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Modern Foreign Languages

What we believe

At Latymer All Saints we believe that languages are the gateway to the world for our children. The curriculum that we deliver we trust will inspire our children’s curiosity, fascination and sense of awe and wonder about the world they live in and its people: a mind-set which will remain with them for life.

At our school, the intention of our MFL curriculum is to develop an interest in and thirst for learning other languages. We aim to introduce the learning of the French language, the understanding of their culture in enjoyable and stimulating ways. We hope to embed the essential skills of listening, reading, speaking and writing. Developing the children’s ‘culture capital’ so that they are aware of similarities and differences between cultures. In short, we hope to lay the foundations for future language learning. Developing and demonstrating substantial progress in the key language skills necessary for learning French:

  • Listening to a language and joining in to learn everyday words and phrases
  • Learning how to have conversations in another language to share ideas and opinions as well as being able to ask and answer questions
  • Reading texts and stories in another language, carrying out basic comprehension tasks


What we do

MFL French lessons are taught 3 times per week in Key Stage 2 and 2 times per week in Year 2, where the language is introduced. The sessions are 10 – 15 minutes long in length and are taught through the online Languages Application DUOLINGO.

Through the completion of the Duolingo challenges, learners earn XP, or experience points, whenever they do activities, like completing a lesson or reading a story. Duolingo skills are colourful circles that cover the vocabulary and grammar relevant to a particular communicative function, like how to order food in the restaurant skill. Each skill is made up of multiple lessons, or collections of exercises that target subsets of content.

One way that Duolingo has committed to pupil motivation is through gamifying learning to make the process of learning a language more fun for students. Students earn experience points that they can use to show off their skills, or Lingots and Gems, which they can use as currency to deck out Duo with snazzy new outfits. 

Key skills learned, through teaching with Duolingo, focus on the development of Reading, Writing, Speaking and Listening in the language.

Photos from our recent French competition:

Our pupils’ thoughts:

“I really like learning new words and answering the questions. It makes me happy to do French.”  Year 2

“French at Latymer All Saints is challenging, but fun!”  Year 3

“I love French language, it’s good because Duolingo is a good game that makes your head work.”  EAL pupil Year 4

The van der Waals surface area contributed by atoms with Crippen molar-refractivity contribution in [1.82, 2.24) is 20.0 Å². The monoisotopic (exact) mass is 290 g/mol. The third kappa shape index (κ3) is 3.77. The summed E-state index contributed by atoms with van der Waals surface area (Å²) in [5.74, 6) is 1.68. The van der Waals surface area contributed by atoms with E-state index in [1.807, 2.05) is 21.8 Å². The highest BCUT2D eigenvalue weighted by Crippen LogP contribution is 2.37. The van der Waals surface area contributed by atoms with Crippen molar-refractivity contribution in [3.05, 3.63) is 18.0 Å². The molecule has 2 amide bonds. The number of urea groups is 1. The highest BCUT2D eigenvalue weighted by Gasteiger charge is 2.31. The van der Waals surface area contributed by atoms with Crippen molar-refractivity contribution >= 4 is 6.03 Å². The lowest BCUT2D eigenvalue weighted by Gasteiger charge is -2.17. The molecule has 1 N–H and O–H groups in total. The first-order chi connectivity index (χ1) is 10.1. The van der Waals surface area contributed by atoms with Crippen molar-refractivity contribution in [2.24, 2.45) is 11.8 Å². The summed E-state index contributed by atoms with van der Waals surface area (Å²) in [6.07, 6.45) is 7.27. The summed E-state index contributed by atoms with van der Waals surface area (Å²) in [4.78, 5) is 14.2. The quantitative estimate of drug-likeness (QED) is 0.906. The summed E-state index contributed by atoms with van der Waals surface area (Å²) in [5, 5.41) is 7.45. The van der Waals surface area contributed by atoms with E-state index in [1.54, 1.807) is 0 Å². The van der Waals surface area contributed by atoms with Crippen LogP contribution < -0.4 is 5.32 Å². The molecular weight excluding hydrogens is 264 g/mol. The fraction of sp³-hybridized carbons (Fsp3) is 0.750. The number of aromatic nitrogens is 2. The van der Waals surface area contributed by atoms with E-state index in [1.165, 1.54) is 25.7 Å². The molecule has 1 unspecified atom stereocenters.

“French with Duolingo is great, if I wanted to travel to France, Switzerland or Luxemburg, French at school has helped me to talk to people in French and communicate with French citizens around the world.”  Year 5 pupil

French is a difficult language as some words are hard to pronounce. But with Duolingo at school and at home, it becomes easy, because it is so exciting and fun.”  Year 6 pupil

What we achieve

When our pupils leave Latymer All Saints, they are motivated to further develop their individual potential and take part in lifelong language learning.  Pupils have increasing self-confidence in their abilities and use their skills to make a positive contribution as citizens in the wider world.


By the end of key stage 2, pupils should be able to:

  1. Listen attentively to spoken language and show understanding by joining in and responding.
  2. Explore the patterns and sounds of language through songs and rhymes and link the spelling, sound and meaning of words.
  3. Engage in conversations; ask and answer questions; express opinions and respond to those of others; seek clarification and help.
  4. Speak in sentences, using familiar vocabulary, phrases and basic language structures.
  5. Develop accurate pronunciation and intonation so that others understand when they are reading aloud or using familiar words and phrases.
  6. Present ideas and information orally to a range of audiences.
  7. Read carefully and show understanding of words, phrases and simple writing.
  8. Appreciate stories, songs, poems and rhymes in the language.
  9. Broaden their vocabulary and develop their ability to understand new words that are introduced into familiar written material, including through using a dictionary.
  10. Describe people, places, things and actions orally and in writing.
  11. Understand basic grammar appropriate to the language being studied, including (where relevant): feminine, masculine and neuter forms and the conjugation of high-frequency verbs; key features and patterns of the language; how to apply these, for instance, to build sentences; and how these differ from or are similar to English.